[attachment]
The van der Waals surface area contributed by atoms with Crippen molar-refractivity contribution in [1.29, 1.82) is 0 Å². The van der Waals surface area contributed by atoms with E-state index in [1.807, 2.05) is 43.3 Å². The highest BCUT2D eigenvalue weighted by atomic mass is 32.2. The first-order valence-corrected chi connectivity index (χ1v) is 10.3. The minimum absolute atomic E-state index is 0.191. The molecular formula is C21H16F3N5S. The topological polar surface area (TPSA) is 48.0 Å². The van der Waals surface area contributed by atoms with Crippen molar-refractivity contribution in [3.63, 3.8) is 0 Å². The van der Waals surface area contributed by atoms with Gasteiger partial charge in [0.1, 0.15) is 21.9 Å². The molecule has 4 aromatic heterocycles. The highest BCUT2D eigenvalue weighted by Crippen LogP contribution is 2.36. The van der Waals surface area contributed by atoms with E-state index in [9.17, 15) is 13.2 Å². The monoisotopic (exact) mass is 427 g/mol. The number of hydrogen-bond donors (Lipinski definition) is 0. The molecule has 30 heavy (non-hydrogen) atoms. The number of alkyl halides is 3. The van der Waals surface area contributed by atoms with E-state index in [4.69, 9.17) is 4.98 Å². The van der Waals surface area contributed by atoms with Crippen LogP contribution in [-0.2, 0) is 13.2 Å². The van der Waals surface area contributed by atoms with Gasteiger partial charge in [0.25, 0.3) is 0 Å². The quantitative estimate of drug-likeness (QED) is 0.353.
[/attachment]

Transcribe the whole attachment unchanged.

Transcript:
The van der Waals surface area contributed by atoms with Crippen molar-refractivity contribution in [1.29, 1.82) is 0 Å². The van der Waals surface area contributed by atoms with E-state index in [1.807, 2.05) is 43.3 Å². The highest BCUT2D eigenvalue weighted by atomic mass is 32.2. The first-order valence-corrected chi connectivity index (χ1v) is 10.3. The minimum absolute atomic E-state index is 0.191. The molecular formula is C21H16F3N5S. The topological polar surface area (TPSA) is 48.0 Å². The van der Waals surface area contributed by atoms with Crippen molar-refractivity contribution in [3.63, 3.8) is 0 Å². The van der Waals surface area contributed by atoms with Gasteiger partial charge in [0.1, 0.15) is 21.9 Å². The molecule has 4 aromatic heterocycles. The highest BCUT2D eigenvalue weighted by Crippen LogP contribution is 2.36. The van der Waals surface area contributed by atoms with E-state index in [9.17, 15) is 13.2 Å². The monoisotopic (exact) mass is 427 g/mol. The number of hydrogen-bond donors (Lipinski definition) is 0. The molecule has 30 heavy (non-hydrogen) atoms. The number of alkyl halides is 3. The van der Waals surface area contributed by atoms with E-state index in [4.69, 9.17) is 4.98 Å². The van der Waals surface area contributed by atoms with Crippen LogP contribution in [-0.2, 0) is 13.2 Å². The van der Waals surface area contributed by atoms with Gasteiger partial charge in [0.25, 0.3) is 0 Å². The quantitative estimate of drug-likeness (QED) is 0.353.